The 600-Year Old "Lord Howe Chestnut" Tree that Once Stood in Pelham
The chestnut stood on the hill overlooking today's Friendship Field baseball complex behind the tennis courts near the southern end of the Glover Field complex. That hill, which today has a parking lot (from which steps descend to Friendship Field), is located between the Hutchinson River Parkway and Friendship Field. The chesnut tree was monumental. Late in its life, its circumference was between 35 to 40 feet. It stood 150 feet high -- the height of a 15-story building-- and had a spread of branches that was about 250 feet -- approaching the length of a modern football field.
1913. Source: Cook, Harry T., The Borough of the Bronx 1639 - 1913:
The Museum of the City of New York maintains in its collections a lovely gelatin silver print of the Lord Howe Chestnut photographed in about 1900. See Museum of the City of New York, Lord Howe Chestnut [Gelatin Silver Print] (visited Feb. 13, 2016).
The Lord Howe Chestnut was named after General William Howe, 5th Viscount Howe, who served as Commander-in-Chief of British forces during the Revolutionary War and who led British troops during the Battle of Pelham on October 18, 1776. General Howe's association with the American chestnut, though perhaps apocryphal, has been the focus of legend in Pelham for nearly two centuries and has been mentioned in books and articles. There are, however, multiple versions of the legend.
The most common variation of the legend of the Lord Howe Chestnut says that a few days after the October 18, 1776 Battle of Pelham, while British and German troops remained encamped on both sides of old Boston Post Road (today's Colonial Avenue), Lord Howe gathered his officers and Loyalist citizens from the area and dined with them beneath the branches of the giant American chestnut tree. According to tradition, on that occasion General Howe told his officers and Loyalist citizens that Loyalists should not be afraid because the American Rebels "were already beaten."
A second version of the legend says that Lord Howe and his officers actually paused during the Battle of Pelham to rest beneath the branches of the giant chestnut. During their rest, according to this version of the legend, they had a brief lunch. There is, however, a competing legend that claims that Howe and his officers invaded the David J. Pell home that still stands (and has been incorporated into the home known today as Pelhamdale, 45 Iden Avenue) and lunched on the Pell family's "last turkey" as the battle continued.
A third version of the legend of the Lord Howe Chestnut goes like this. After the conclusion of the Battle of Pelham on October 18, 1776 -- after British and German troops ended their pursuit of Colonel John Glover and his American troops when the Americans crossed the Hutchinson River where today's Colonial Avenue crosses the river -- the British and German troops set up camp on both sides of old Boston Post Road (today's Colonial Avenue) stretching from the Hutchinson River to the New Rochelle border. According to this tradition, Lord Howe camped beneath the spreading branches of the massive chestnut tree that, forever after, bore his name.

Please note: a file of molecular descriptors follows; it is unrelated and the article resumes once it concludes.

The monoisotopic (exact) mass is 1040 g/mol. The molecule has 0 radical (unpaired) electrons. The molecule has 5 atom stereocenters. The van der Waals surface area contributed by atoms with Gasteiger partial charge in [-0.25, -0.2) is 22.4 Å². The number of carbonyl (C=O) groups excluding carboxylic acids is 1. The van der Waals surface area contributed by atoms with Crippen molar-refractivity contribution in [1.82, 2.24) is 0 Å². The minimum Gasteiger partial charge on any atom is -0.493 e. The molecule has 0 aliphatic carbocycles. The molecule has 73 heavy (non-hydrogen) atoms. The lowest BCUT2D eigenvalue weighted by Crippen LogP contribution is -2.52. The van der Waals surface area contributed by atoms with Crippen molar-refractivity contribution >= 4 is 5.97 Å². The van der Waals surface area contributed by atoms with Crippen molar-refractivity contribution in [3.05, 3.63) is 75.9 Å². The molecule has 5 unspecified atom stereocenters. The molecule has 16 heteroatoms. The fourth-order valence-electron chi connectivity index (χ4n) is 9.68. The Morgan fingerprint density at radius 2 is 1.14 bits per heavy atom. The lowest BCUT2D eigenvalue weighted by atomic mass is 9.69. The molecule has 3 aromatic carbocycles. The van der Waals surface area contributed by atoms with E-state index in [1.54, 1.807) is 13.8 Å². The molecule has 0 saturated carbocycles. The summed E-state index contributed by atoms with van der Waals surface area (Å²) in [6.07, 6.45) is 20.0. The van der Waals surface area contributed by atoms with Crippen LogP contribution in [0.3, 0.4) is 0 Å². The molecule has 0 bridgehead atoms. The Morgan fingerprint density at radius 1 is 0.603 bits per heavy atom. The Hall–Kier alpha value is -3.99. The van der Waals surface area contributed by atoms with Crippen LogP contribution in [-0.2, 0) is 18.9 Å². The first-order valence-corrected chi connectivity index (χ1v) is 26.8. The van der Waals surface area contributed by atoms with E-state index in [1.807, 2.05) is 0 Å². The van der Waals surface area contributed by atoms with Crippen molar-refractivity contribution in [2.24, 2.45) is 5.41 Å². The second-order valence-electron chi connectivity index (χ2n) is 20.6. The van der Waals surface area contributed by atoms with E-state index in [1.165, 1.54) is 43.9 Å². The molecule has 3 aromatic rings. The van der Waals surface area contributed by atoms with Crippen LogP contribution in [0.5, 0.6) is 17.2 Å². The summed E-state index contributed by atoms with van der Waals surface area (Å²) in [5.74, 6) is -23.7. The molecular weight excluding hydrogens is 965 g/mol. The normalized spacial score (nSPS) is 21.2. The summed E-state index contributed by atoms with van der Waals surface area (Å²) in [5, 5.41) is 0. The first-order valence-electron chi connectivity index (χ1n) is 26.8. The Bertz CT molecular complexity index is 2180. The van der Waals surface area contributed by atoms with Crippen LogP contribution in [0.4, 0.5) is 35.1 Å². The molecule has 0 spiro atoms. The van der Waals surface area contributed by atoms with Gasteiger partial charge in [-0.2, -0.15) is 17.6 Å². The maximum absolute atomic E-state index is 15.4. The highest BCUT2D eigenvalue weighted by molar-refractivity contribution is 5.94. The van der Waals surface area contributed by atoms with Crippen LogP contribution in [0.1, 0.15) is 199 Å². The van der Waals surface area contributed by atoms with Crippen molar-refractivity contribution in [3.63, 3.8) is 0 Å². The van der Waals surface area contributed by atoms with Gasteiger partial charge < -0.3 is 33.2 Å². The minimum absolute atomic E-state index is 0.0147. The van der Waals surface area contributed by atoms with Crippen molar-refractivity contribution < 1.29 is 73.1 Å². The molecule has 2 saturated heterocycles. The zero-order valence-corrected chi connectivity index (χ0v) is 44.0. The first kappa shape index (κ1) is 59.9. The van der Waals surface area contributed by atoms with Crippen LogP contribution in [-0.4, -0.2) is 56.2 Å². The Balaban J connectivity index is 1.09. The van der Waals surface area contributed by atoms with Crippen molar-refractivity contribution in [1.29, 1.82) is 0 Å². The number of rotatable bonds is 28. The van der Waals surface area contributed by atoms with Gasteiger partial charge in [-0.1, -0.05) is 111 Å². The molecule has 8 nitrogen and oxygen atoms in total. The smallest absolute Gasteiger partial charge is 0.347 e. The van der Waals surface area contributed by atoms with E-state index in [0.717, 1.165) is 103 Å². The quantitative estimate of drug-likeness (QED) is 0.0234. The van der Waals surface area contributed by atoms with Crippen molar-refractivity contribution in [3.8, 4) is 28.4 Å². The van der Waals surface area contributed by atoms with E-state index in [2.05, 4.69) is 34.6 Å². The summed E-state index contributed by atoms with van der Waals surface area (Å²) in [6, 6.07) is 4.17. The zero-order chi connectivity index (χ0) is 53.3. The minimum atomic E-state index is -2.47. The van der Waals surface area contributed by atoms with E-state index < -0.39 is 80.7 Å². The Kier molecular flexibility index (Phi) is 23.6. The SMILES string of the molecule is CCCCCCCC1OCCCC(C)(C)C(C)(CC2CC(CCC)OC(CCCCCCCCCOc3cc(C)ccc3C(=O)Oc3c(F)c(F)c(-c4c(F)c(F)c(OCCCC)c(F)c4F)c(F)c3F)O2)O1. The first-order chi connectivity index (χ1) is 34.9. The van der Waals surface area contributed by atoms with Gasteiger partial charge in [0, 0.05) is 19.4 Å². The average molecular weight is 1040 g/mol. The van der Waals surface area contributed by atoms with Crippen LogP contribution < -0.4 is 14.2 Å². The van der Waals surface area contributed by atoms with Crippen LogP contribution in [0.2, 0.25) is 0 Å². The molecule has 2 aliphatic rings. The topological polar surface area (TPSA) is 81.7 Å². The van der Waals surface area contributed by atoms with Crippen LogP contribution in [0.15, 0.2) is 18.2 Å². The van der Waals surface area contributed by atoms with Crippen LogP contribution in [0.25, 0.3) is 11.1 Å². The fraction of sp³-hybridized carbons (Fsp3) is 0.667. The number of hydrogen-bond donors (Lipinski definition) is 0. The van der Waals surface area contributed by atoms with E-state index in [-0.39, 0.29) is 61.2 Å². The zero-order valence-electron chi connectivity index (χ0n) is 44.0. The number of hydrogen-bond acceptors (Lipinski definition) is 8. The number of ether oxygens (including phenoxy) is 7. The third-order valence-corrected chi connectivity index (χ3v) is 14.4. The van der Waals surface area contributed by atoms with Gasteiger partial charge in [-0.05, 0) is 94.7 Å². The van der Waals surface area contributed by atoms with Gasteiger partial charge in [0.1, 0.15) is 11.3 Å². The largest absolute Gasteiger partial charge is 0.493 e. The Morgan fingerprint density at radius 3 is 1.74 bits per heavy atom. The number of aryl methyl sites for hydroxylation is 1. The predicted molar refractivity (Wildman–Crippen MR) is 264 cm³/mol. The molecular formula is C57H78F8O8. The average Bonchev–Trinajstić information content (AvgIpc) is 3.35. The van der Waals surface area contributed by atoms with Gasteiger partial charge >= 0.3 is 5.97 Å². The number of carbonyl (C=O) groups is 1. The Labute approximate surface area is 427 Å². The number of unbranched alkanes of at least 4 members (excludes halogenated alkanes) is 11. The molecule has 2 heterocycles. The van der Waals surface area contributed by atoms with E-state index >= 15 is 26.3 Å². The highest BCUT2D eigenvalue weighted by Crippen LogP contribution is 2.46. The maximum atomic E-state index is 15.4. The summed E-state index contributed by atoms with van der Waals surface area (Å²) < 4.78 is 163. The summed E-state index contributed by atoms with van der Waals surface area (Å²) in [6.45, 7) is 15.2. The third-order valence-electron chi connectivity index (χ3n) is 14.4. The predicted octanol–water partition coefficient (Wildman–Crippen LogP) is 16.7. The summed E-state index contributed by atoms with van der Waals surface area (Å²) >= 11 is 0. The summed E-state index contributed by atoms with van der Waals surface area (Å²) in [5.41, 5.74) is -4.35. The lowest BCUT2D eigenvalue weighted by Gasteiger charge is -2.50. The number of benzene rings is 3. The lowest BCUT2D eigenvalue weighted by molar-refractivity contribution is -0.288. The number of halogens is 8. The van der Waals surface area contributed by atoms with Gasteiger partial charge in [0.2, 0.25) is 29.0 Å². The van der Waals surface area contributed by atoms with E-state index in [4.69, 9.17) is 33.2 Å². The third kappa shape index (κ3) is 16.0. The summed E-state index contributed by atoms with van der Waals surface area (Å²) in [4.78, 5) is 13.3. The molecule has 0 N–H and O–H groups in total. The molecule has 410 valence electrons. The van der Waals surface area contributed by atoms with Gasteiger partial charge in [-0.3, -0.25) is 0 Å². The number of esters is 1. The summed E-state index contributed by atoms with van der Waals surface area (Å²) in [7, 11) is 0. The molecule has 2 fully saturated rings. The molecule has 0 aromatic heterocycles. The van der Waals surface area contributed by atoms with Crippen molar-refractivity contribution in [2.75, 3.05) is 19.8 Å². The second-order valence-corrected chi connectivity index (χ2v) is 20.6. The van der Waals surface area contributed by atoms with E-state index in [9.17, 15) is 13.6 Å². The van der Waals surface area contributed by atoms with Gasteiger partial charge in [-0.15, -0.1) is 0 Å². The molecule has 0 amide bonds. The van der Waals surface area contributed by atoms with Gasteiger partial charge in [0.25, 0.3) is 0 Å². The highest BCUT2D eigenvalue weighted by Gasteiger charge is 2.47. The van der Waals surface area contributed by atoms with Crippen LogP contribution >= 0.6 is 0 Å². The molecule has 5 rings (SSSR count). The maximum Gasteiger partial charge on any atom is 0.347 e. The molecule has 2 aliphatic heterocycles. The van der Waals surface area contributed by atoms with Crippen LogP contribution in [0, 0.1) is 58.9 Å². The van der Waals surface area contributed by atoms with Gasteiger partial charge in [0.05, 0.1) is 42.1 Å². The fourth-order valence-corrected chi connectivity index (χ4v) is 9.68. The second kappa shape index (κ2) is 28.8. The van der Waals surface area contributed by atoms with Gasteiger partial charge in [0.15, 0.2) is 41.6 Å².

A fourth version of the legend was that General Howe and his officers conducted multiple conferences beneath the branches of the ancient American chestnut tree in the days following the Battle of Pelham while the British and German troops camped in the Manor of Pelham.
Such entertaining stories, told by and to Pelhamites for nearly two centuries, ensured that the giant chestnut remained a venerated part of Pelham's proud history. The Lord Howe Chestnut actually became a tourist attraction. There are many photographs showing the tree, at an advanced age, with visitors standing proudly at its massive base.
During the early years of the 20th century, however, the Lord Howe Chestnut died. Thereafter, like the so-called "Pell Treaty Oak" on the grounds of the Bartow-Pell Mansion at about the same time, the giant chestnut lost most of its branches and also suffered through several fires that left it a shell of its former self.
What killed the Lord Howe Chestnut? Though it had survived, until the time, for nearly 600 years, something seems to have changed. Sadly, the answer is readily apparent.
At the time, the American chestnut was susceptible to a devastating fungus known as "chestnut blight." The blight was caused by an Asian bark fungus (Cryphonectria parasitica, formerly Endothia parasitica). The fungus was accidentally introduced into North America on imported Asiatic chestnut trees.
The disease was first noticed near Pelham on American chestnut trees in what was then the "New York Zoological Park," known today as the Bronx Zoo. In 1904, right before the Lord Howe Chestnut first began to suffer, New York Zoological Park chief forester Hermann Merkel estimated that by 1906 the "blight" would infect 98% of the chestnut trees in the Bronx alone. Our massive, 600-year-old historic chestnut seems to have been infected at about the same time.
Despite the blight that led to its death, the Lord Howe Chestnut already had become so stitched within the fabric of Pelham legend that during the 1920s, when the local Boy Scout program decided to design and construct a cabin to be used by Pelham Boy Scouts, the site selected for the cabin was within a few feet of the 25-feet tall remnants of the chestnut.